The days are perhaps past when a figure was deliberately chosen that could be worked out with line upon line of relentless detail, and the following well-known specimen is from Richardson: Tost to and fro by the high winds of passionate control, I behold the desired port, the single state, into which I would fain steer; but am kept off by the foaming billows of a brother’s and sister’s envy, and by the raging winds of a supposed invaded authority; while I see in Lovelace, the rocks on one hand, and in Solmes, the sands on the other; and tremble, lest I should split upon the former or strike upon the latter.
The present fashion is rather to develop a m only by way of burlesque. All that need be asked of those who tend to this form of satire is to remember that, while some
metaphors do seem to deserve such treatment, the number of times that the same joke can safely be made, even with variations, is limited. The limit has surely been exceeded,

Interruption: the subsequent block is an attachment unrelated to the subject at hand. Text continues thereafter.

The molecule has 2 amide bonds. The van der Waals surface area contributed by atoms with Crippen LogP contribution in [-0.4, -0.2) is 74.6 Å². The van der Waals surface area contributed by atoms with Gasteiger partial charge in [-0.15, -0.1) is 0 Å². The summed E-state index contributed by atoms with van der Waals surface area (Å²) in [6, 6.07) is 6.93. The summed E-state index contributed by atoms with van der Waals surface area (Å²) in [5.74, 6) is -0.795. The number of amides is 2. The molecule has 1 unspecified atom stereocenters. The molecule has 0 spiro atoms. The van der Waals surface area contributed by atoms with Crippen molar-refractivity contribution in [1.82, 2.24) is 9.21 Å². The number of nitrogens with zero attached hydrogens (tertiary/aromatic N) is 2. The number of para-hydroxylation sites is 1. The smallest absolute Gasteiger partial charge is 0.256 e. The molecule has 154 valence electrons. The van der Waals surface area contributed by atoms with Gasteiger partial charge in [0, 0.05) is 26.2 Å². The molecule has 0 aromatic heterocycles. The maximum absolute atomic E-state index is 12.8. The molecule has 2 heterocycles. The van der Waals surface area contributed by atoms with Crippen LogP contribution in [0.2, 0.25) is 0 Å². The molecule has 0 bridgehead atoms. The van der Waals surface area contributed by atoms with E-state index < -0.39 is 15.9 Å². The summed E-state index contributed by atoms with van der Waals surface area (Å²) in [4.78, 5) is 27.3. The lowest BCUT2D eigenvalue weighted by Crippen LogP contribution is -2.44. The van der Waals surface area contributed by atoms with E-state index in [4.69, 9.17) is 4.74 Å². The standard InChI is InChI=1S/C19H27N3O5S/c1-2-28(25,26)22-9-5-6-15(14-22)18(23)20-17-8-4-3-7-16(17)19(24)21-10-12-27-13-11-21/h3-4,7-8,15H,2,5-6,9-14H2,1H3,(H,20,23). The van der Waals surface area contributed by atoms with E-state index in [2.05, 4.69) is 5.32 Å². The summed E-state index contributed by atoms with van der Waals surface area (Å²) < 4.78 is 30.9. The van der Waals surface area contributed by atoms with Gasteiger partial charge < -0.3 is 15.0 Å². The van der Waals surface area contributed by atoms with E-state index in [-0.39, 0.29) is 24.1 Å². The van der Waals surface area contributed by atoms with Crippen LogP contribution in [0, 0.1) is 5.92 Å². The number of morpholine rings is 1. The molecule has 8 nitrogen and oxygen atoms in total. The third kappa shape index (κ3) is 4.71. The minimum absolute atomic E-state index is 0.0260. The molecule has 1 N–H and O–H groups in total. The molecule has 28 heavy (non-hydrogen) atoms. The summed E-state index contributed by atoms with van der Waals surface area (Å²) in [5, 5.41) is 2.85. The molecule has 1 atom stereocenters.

for instance, with ‘the long arm of coincidence’; what proportion may this triplet of quotations bear to the number of times the thing has been done?--The long arm of
coincidence throws the Slifers into Mercedes’s Cornish garden a little too heavily. / The author does not strain the muscles of coincidence’s arm to bring them into relation. / Then the long arm of coincidence rolled up its sleeves and set to work with a rapidity and vigour which defy description.
Modern overdoing, apart from burlesque, is chiefly accidental, and results not from too much care, but from too little: The most irreconcilable of Irish landlords are beginning to recognize that we are on the eve of the dawn of a new day in Ireland. On the eve of is a dead metaphor. for about to experience, and to
complete it with the dawn of a day is as bad as to say It cost one pound sterling, ten, for one pound ten.
A Dictionary of Modern English Usage